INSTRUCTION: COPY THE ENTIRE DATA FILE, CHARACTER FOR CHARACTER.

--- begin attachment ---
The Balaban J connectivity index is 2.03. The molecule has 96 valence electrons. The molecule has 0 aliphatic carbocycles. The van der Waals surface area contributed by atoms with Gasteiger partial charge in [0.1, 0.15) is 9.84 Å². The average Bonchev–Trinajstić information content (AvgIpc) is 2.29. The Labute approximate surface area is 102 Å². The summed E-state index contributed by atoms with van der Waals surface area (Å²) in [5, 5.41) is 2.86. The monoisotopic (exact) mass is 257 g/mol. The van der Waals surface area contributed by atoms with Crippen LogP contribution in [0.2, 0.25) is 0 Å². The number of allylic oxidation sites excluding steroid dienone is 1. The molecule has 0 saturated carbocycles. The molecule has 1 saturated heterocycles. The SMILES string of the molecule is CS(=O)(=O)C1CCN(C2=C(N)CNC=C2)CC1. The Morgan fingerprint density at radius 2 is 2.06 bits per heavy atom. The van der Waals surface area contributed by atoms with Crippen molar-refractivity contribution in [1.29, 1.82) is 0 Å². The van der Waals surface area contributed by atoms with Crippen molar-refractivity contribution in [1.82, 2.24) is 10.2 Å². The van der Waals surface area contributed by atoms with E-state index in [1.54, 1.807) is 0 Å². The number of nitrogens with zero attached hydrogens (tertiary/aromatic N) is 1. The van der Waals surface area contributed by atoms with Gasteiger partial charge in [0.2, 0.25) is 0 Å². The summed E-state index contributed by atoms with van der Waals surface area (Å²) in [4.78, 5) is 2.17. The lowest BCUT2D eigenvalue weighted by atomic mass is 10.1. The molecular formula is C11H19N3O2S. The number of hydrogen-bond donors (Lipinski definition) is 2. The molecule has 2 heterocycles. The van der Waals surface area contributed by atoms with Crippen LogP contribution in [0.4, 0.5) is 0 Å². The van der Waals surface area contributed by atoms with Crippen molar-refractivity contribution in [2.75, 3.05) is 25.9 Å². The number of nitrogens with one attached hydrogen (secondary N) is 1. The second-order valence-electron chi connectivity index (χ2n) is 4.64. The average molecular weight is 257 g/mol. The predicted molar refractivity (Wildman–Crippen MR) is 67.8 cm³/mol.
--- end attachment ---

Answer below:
The Balaban J connectivity index is 2.03. The molecule has 96 valence electrons. The molecule has 0 aliphatic carbocycles. The van der Waals surface area contributed by atoms with Gasteiger partial charge in [0.1, 0.15) is 9.84 Å². The average Bonchev–Trinajstić information content (AvgIpc) is 2.29. The Labute approximate surface area is 102 Å². The summed E-state index contributed by atoms with van der Waals surface area (Å²) in [5, 5.41) is 2.86. The monoisotopic (exact) mass is 257 g/mol. The van der Waals surface area contributed by atoms with Crippen LogP contribution in [0.2, 0.25) is 0 Å². The number of allylic oxidation sites excluding steroid dienone is 1. The molecule has 0 saturated carbocycles. The molecule has 1 saturated heterocycles. The SMILES string of the molecule is CS(=O)(=O)C1CCN(C2=C(N)CNC=C2)CC1. The Morgan fingerprint density at radius 2 is 2.06 bits per heavy atom. The van der Waals surface area contributed by atoms with Crippen molar-refractivity contribution in [1.29, 1.82) is 0 Å². The van der Waals surface area contributed by atoms with Crippen molar-refractivity contribution in [1.82, 2.24) is 10.2 Å². The van der Waals surface area contributed by atoms with E-state index in [1.54, 1.807) is 0 Å². The number of nitrogens with zero attached hydrogens (tertiary/aromatic N) is 1. The van der Waals surface area contributed by atoms with Gasteiger partial charge in [0.2, 0.25) is 0 Å². The summed E-state index contributed by atoms with van der Waals surface area (Å²) in [4.78, 5) is 2.17. The lowest BCUT2D eigenvalue weighted by atomic mass is 10.1. The molecular formula is C11H19N3O2S. The number of hydrogen-bond donors (Lipinski definition) is 2. The molecule has 2 heterocycles. The van der Waals surface area contributed by atoms with Crippen LogP contribution in [0.4, 0.5) is 0 Å². The van der Waals surface area contributed by atoms with Crippen molar-refractivity contribution in [2.75, 3.05) is 25.9 Å². The number of nitrogens with one attached hydrogen (secondary N) is 1. The second-order valence-electron chi connectivity index (χ2n) is 4.64. The average molecular weight is 257 g/mol. The predicted molar refractivity (Wildman–Crippen MR) is 67.8 cm³/mol.